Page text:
Researchers say that COVID-19 in wastewater poses a serious threat to our health. The scientists from Ben-Gurion University (BGU) conducted a new, global study and found “ample reason to be concerned about how long coronaviruses survive in wastewater and how it impacts natural water resources.”
According to Scienmag, the researchers found that virus-infected sewage may leak into natural water supplies causing the spread of airborne infection of the disease. They added that using treated wastewater to replenish lakes and rivers could also cause contagion. Fruits and vegetables irrigated with contaminated wastewater may spread infection indirectly, they said.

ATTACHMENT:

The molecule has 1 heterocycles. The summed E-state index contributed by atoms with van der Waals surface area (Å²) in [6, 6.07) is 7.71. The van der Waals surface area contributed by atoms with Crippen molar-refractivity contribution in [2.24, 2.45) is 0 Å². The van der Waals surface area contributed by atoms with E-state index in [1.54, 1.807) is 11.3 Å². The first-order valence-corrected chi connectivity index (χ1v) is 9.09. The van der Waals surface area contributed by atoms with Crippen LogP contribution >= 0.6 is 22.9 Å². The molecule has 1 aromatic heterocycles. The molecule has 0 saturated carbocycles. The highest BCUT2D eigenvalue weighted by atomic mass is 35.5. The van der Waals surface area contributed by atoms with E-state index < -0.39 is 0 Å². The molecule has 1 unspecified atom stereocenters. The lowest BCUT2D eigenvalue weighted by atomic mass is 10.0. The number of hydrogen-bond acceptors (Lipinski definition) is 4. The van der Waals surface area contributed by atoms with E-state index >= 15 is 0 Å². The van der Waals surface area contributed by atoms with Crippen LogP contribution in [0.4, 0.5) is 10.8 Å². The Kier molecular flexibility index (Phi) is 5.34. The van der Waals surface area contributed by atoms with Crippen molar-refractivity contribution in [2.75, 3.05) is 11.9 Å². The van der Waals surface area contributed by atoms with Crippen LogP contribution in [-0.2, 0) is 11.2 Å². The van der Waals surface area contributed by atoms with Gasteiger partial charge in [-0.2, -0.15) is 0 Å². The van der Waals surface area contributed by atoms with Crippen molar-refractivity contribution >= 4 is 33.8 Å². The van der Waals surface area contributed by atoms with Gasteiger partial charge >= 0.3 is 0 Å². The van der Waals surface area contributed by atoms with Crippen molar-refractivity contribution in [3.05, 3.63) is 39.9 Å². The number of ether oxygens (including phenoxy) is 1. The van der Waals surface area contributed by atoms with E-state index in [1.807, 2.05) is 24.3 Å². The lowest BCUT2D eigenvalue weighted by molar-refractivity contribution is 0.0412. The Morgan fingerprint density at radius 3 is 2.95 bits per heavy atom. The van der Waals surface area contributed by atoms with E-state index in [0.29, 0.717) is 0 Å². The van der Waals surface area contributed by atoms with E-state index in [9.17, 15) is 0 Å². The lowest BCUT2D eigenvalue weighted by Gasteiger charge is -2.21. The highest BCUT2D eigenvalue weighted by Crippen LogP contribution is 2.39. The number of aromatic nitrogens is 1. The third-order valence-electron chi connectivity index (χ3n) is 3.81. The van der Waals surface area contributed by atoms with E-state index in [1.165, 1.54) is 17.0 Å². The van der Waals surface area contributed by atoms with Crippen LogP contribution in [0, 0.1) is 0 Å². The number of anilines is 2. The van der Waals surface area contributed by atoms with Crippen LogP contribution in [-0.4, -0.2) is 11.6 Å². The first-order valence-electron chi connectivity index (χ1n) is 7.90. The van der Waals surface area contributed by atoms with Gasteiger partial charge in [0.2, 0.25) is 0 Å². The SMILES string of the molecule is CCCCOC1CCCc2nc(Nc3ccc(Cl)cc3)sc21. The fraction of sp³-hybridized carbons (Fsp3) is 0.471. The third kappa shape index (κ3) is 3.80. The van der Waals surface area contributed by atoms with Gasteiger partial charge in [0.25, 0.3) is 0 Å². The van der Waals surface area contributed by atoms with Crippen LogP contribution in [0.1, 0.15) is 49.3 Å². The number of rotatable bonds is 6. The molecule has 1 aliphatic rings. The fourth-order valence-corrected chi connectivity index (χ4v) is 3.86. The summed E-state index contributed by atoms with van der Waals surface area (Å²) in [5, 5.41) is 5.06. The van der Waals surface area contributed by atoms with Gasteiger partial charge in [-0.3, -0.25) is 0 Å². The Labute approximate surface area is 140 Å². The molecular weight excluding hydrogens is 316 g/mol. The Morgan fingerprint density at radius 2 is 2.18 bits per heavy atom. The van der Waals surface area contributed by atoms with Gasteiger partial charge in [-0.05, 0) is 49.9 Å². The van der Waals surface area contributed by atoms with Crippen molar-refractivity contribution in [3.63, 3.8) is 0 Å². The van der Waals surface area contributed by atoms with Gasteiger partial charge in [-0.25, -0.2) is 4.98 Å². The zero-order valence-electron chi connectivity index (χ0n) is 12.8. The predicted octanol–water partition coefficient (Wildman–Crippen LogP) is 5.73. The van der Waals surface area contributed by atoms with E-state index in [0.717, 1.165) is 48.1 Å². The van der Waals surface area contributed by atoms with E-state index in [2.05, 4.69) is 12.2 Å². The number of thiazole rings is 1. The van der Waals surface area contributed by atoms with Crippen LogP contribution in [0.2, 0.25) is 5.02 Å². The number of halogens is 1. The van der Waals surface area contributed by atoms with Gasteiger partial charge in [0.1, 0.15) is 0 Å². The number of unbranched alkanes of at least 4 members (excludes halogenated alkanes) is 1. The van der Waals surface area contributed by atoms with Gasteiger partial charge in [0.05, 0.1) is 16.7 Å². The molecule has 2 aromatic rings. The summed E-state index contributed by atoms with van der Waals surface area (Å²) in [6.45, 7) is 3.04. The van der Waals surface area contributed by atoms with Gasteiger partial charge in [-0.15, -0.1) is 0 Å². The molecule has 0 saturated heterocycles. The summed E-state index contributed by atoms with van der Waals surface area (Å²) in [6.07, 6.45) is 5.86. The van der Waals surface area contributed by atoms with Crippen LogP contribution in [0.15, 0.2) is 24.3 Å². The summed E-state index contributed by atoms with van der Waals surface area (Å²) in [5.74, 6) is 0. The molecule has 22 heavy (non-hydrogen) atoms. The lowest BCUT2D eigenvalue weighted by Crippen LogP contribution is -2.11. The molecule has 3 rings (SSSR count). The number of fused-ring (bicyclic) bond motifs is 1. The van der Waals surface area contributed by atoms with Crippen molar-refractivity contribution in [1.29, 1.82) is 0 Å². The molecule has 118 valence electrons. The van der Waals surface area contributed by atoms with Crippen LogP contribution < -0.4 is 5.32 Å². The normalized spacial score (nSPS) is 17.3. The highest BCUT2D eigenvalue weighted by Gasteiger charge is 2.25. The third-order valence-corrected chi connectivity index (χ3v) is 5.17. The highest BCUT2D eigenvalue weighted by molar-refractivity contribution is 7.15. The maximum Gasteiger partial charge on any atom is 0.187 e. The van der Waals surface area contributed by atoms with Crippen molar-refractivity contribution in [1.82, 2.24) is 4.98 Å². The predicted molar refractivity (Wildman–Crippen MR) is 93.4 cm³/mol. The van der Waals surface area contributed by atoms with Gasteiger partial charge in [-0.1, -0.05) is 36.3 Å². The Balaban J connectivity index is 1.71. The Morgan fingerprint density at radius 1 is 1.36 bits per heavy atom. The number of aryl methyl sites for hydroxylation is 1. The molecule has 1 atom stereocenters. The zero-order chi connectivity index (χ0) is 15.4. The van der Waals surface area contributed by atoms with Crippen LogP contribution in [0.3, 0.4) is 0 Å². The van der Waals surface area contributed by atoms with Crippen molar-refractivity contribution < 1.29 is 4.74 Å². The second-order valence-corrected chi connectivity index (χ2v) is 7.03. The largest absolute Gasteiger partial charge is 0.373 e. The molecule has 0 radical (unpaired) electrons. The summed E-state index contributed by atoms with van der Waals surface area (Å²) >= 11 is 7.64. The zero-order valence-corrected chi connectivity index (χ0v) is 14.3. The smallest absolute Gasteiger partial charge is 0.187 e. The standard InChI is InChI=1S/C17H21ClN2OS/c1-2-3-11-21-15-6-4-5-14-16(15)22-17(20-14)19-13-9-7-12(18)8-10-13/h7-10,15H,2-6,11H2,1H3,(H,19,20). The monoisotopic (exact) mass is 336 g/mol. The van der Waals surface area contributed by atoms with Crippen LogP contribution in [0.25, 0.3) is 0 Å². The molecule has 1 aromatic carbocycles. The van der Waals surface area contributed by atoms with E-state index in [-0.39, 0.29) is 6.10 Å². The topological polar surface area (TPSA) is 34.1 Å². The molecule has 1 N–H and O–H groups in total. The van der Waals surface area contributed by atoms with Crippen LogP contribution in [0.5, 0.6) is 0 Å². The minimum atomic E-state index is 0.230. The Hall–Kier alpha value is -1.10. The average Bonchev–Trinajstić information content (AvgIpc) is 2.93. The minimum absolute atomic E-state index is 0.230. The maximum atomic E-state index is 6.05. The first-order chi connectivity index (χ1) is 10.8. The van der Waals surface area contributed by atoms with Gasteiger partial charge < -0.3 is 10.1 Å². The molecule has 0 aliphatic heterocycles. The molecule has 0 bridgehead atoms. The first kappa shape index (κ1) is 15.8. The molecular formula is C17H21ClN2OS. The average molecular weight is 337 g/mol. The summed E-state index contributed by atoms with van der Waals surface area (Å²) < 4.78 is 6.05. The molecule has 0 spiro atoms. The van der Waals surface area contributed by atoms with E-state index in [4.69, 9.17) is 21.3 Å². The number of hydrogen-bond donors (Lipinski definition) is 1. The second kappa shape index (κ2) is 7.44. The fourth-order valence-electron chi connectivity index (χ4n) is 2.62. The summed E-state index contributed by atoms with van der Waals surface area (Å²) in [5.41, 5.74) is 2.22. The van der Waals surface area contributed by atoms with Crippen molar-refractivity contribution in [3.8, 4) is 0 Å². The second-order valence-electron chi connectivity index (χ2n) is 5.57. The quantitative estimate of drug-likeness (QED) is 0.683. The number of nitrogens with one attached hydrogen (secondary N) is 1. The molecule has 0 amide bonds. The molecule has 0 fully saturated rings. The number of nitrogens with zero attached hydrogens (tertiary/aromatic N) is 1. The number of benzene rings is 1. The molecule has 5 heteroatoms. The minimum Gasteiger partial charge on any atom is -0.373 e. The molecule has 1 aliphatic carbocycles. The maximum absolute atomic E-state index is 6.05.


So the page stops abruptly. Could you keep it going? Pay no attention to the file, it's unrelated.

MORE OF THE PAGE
“Wastewater treatment plants need to upgrade their treatment protocols,” said Dr. Bar-Zeev, of the BGU Zuckerberg Institute, who was the lead author of the study. He urged treatment plants to use micro-and ultra-filter membranes which can successfully remove viruses.
Wastewater can also be an effective tracking tool to trace COVID-19, however, since experts say the virus shows up in feces before other symptoms such as fevers and coughs show up. There has been widespread support for a national wastewater surveillance program to a help track COVID-19 to provide a cost effective way to detect early signs of where the disease is spreading.
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